This headline doesn’t mean what they think it does

Fraud Seen as a Driver In Wave of Foreclosures –

ATLANTA — Skyrocketing foreclosures are a testament to how easy it was to borrow from mortgage lenders in recent years. It may also have been easy to steal from them, to judge from a multimillion-dollar fraud scheme that federal prosecutors unraveled here in Atlanta. The criminals obtained $6.8 million in mortgages from Bear Stearns Cos., including a $1.8 million mortgage to Calvin Wright, a New Yorker who told the investment bank that he and his wife earned more than $50,000 a month as the top officers of a marketing firm. Mr. Wright submitted statements showing assets of $3 million, a federal indictment alleged.

The article focuses on what is nominally fraud by borrowers, but along the way it turns out that appraisers and mortgage brokers were keu members of this particular scheme, and the bank lending the money thought “due diligence” was a bad word.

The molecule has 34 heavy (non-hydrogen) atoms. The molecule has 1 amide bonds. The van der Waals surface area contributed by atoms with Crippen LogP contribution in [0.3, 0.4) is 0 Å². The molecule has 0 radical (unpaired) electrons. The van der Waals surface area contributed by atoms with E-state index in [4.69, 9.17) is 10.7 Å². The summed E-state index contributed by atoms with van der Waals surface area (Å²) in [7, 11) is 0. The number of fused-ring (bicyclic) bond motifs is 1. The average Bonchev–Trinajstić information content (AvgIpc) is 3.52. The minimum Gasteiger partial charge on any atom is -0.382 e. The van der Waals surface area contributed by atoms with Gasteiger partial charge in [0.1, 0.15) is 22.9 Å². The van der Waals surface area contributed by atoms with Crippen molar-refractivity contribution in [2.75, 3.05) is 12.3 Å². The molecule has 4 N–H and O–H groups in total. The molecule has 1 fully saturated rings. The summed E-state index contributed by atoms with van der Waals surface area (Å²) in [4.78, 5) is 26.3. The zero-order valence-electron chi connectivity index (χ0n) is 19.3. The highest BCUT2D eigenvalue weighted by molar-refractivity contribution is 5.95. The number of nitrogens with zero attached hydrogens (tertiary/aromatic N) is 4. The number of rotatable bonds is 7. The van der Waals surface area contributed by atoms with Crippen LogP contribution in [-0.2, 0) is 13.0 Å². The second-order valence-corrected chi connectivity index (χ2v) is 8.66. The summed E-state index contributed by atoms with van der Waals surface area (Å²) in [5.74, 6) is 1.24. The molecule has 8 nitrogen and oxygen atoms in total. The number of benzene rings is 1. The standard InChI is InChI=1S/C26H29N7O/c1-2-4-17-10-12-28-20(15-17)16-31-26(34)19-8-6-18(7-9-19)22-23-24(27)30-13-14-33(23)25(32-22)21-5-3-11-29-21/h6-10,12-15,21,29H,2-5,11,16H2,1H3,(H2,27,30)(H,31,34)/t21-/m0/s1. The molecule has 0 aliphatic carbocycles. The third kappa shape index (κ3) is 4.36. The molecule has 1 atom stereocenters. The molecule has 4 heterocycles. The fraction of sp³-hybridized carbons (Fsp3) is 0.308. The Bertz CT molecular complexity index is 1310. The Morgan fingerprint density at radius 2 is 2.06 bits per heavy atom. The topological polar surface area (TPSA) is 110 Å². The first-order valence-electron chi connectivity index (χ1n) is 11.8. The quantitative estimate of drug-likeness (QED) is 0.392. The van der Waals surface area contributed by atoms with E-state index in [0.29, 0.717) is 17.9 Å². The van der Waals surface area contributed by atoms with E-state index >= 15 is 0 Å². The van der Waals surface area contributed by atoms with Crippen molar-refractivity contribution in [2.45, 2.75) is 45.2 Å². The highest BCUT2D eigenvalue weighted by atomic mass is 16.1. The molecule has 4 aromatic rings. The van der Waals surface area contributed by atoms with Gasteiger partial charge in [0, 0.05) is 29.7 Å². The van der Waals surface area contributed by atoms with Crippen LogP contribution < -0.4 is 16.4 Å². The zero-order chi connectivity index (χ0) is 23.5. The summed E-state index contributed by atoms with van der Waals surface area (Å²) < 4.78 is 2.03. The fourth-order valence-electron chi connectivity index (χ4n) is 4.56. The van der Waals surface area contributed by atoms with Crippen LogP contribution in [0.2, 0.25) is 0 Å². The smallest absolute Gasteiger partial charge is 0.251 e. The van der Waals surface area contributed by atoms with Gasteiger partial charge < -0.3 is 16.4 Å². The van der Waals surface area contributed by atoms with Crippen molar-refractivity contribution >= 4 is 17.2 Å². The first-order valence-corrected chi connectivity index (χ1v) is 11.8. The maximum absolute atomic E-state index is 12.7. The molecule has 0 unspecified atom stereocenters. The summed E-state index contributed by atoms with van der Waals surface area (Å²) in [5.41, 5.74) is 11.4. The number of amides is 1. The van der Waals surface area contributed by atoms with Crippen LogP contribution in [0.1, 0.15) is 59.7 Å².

I know I’m naive, but the whole idea of big no-verification loans seems to have been screaming out as an adverse-selection issue from the first day it was conceived. Sure, the increased fees and interest rate will, statistically speaking, cover you for the increased risk of default. But anyone who could verify their income would be able to save hundreds or even thousands of dollars a month by doing so. So the pool you get is way skewed toward fraud. (And as you increase the cost differential to make your expected-value numbers work in the face of increasing defaults, the skew only gets worse.)


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